Topic 7 Flashcards Preview

GCSE Edexcel Biology grade 9-1 course, topics 6-9 > Topic 7 > Flashcards

Flashcards in Topic 7 Deck (200)
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what is ADH's target organ?

the kidney


what happens if the body is dehydrated?

more ADH is released by the pituitary gland, the collecting duct becomes more permeable, more water is absorbed so less water passes into the urine and more water passes into the blood


what happens if there is a lot of water in the blood?

Less ADH is released by the pituitary gland, the collecting duct becomes less permeable, less water is reabsorbed so more water passes into the urine and less water passes into the blood


what happens to urine when salty foods are eaten?

•the sodium ions increase

•the level of ADH stored in the pituitary gland decreases, more ADH enters the blood

•the amount of water selectively reabsorbed into the blood increases

•the urine becomes more concentrated, decreased volume of urine produced

•dehydration is prevented


what happens to urine when too much water is drunk?

•the water increases

•the level of ADH stored in the pituitary gland increases, less ADH enters the blood

•the amount of water selectively reabsorbed into the blood decreases

•the urine becomes more diluted, increased volume of urine produced


how is urea made?

•protein enters the body in food
•the protein is digested by enzymes (proteases) into small molecules of amino acids
•the amino acids are absorbed into the blood stream in the small intestine during digestion
•excess amino acids are taken in the blood to the liver to be broken down
•the liver breaks down the amino acids in a process called deamination which produces urea which is a toxic waste product


what are the enzymes which break down proteins?



what is deamination?

when the liver breaks down excess amino acids to produce urea


what are hormones?

hormones are chemicals released directly into the blood, which affect target cells. Hormones control 'things' in organs and cells that need constant regulation and adjustment.


what glands make up the endocrine system?

endocrine glands


what are endocrine glands?

where hormones are produced


what are the target organs for the pituitary gland?

the ovaries, the kidney


what are the endocrine glands that you need to know?

•the pituitary gland
•the thyroid gland
•the ovaries
•the testes
•the adrenal glands
•the pancreas


what are the differences between neurones and hormones?

neurones: fast action, act for a short amount of time, act in a precise area.

hormones: slower action, act for a long amount of time, act in a more general way.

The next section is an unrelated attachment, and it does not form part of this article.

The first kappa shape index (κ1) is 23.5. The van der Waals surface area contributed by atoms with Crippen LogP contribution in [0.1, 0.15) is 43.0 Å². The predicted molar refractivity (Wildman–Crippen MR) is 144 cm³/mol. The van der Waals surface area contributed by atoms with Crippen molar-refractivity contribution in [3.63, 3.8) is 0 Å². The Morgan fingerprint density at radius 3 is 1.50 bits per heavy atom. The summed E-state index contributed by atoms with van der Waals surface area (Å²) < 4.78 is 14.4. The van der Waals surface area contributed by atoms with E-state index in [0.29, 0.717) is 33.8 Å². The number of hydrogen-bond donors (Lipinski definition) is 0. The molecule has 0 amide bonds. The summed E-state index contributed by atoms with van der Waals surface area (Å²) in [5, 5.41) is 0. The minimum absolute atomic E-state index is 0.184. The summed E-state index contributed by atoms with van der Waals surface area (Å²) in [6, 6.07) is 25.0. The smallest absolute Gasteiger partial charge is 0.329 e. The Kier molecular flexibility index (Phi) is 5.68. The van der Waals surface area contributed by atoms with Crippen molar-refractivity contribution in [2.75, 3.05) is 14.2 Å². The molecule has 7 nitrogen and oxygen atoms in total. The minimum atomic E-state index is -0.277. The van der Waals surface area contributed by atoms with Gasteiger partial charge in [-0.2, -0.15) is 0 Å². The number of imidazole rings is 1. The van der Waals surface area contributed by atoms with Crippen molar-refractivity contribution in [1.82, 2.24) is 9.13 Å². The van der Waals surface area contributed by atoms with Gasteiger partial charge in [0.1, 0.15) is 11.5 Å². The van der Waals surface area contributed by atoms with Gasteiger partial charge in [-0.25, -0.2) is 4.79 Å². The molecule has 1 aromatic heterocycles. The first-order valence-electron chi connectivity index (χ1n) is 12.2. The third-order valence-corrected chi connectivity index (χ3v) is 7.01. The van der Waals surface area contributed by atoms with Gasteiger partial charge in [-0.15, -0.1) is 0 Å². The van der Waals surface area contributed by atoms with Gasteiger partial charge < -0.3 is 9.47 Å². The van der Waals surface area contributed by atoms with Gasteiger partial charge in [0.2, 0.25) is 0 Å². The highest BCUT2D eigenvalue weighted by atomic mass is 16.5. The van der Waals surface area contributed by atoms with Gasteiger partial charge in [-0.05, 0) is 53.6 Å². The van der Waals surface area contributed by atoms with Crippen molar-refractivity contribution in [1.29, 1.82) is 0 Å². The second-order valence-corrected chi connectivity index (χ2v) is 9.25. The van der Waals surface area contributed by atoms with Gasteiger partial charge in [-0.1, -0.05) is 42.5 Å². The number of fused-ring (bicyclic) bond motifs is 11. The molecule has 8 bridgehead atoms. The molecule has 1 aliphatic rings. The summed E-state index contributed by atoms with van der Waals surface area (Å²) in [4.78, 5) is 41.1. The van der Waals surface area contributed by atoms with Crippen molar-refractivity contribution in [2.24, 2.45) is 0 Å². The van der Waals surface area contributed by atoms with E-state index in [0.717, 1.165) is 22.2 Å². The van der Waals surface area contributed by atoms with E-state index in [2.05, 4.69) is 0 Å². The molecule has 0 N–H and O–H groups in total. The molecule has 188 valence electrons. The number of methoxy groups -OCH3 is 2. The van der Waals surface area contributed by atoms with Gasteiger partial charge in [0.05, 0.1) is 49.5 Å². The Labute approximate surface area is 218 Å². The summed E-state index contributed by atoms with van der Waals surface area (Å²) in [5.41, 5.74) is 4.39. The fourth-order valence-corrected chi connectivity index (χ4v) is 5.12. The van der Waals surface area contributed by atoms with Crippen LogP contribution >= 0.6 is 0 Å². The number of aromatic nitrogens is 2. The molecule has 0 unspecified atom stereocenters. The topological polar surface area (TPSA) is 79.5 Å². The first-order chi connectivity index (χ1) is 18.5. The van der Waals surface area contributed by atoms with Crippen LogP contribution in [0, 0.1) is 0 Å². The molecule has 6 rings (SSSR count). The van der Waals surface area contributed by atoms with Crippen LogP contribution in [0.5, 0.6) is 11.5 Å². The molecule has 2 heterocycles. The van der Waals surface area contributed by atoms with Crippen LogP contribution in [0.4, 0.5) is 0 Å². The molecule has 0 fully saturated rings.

why are neurone responses quick? why can't hormones be used for these types of responses?

the information needs to be passed to the effectors really quickly, for example, pain signals or warnings from your eyes, hormones can't be used for these types of responses because the hormones are too slow to carry the information quickly.


what response does adrenalin prepare the body for?

fight-or-flight response


describe the process in which adrenalin prepares the body for a fight-or-flight response.

•adrenalin binds to specific receptors in the heart which causes the heart muscle to contract more frequently and more forcefully so heart rate and blood pressure.
•this increases blood flow to the muscles so the cells receive more oxygen and glucose for increased respiration
•adrenalin binds to receptors in the liver to cause the liver to break down its glycogen stores to release glucose.
•this increases blood glucose level so there's more glucose in the blood to be transported to cells.

overall, heart rate increases, blood pressure increases, blood flow increases, blood glucose levels increases, and respiration increases in cells for more energy in the fight-or-flight response.


what system controls the levels of hormones in the blood?

the negative feedback system


what can an underactive thyroid gland cause?

weight gain because less thyroxine means that the metabolic rate decreases, this results in less of the glucose which is taken into the body being broken down in respiration and so more is stored as fat.


what is the menstrual cycle?

a monthly sequence of events in which the female body releases an egg and prepares the uterus in case the egg is fertilised.


what is another name for the uterus?

the womb


what is the womb also known as?

the uterus


what happens if a fertilised egg implants in the uterus?

the woman becomes pregnant and the level of progesterone will remain high to maintain the lining of the uterus during pregnancy


what are the main methods an infertile couple could resort to in order to become pregnant?

clomifene therapy and IVF


how does IVF work?

eggs are collected from the female's ovaries and they are fertilised in a lab using the male's sperm. before egg collection FSH and LH are given to stimulate egg production. when the embryos have developed into balls of cells on or two of them are implanted into the uterus to improve the chance of pregnancy.


how can oestrogen be used as a contraceptive?

oestrogen can be used to prevent the release of an egg. although oestrogen is naturally used to stimulate the release of eggs, if it is taken every day to maintain a high level of oestrogen then it inhibits the production of FSH and as a result egg development and egg production stop.


how can progesterone be used as a contraceptive?

progesterone can be used to reduce fertility by stimulating the production of thick cervical mucus, preventing sperm from getting through the cervix and reaching an egg


what is the entrance to the uterus also called?

the cervix


what is the cervix?

the entrance to the uterus


which types of contraceptives are more effective when used correctly?

hormonal contraceptives